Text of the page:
The Department of Energy has awarded Iowa State University $2 million to assess different methods of climate simulation that are important for evaluating climate change projections.
"The immediate goal is to understand how well they credibly replicate observations of the climate system," said William Gutowski, professor of geological and atmospheric sciences and associate dean of the College of Liberal Arts and Sciences. "We want to compare these different approaches side by side. We want to see where they each have their strengths and where they each have their challenges."
The assessment will aim to improve various climate models, simulations that produce climate projections for regions such as the corn belt or major river basins. Current models don’t always give the same projections and sometimes project opposite changes in a region.
The goal of understanding the reliability of the models begins with understanding how well the models replicate reality and what level of error occurs within a model. This helps clarify what changes projected by a model are meaningful.
"If we have changes that are smaller than the errors, then we have much less confidence that it’s truly a change of any kind of significance," Gutowski said. "If the changes exceed that, then that’s the starting point for saying these are the things we really need to pay attention to."
The assessment will also develop new metrics to focus on physical behaviors and properties, which would help the researchers understand if the right numbers are being produced for the right reasons and if the data makes sense.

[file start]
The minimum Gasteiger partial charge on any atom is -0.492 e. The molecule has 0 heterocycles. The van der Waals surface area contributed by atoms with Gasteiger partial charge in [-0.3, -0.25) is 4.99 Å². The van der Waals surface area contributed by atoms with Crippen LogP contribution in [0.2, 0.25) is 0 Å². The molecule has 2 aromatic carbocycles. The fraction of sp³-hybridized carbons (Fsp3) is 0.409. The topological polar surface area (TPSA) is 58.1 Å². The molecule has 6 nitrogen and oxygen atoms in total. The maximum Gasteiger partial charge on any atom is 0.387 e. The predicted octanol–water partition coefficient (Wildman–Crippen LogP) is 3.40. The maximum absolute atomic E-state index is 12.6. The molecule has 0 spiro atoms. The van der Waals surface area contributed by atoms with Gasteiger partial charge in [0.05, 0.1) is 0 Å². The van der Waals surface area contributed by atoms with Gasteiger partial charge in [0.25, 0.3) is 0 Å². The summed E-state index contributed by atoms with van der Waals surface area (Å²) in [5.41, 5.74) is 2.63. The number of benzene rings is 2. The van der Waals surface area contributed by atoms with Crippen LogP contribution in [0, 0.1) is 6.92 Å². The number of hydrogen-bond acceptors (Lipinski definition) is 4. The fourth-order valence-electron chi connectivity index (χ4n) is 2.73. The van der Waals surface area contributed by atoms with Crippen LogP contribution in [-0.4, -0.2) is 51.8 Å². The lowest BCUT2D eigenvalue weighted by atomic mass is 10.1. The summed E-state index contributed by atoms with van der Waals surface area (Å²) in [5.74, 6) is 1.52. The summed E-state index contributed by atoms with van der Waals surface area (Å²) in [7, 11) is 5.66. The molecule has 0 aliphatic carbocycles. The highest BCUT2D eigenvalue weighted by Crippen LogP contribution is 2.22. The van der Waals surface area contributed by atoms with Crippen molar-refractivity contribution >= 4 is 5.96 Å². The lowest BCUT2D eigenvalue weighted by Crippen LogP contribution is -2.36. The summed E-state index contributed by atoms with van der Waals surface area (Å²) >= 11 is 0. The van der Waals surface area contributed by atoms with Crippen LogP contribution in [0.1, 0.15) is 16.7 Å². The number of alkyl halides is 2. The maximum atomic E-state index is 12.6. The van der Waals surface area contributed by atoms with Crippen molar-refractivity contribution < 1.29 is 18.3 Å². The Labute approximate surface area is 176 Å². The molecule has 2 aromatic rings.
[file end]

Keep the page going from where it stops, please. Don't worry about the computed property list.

These assessments will also look into “what if” scenarios such as changes that can be expected based on changes in how land is used over time.
Both regional and global models will be assessed for their accuracy with simple measures of credibility such as temperature values and for their accuracy with these more complex physical assessments and scenarios. Data used will primarily come from the continental United States. The goal is not to pick a single best model, but rather to understand and improve upon the strengths and challenges of each.
The funding is part of a larger grant awarded to multiple institutions including the Department of Energy Pacific Northwest National Lab, the National Center for Atmosphere Research in Boulder, Colorado, Cornell University, University of California Los Angeles, and Texas A&M.
"We’re all really partners working together," Gutowski said. "Part of what I find really attractive and exciting about this project is that the people I get to work with are people I have long enjoyed working with."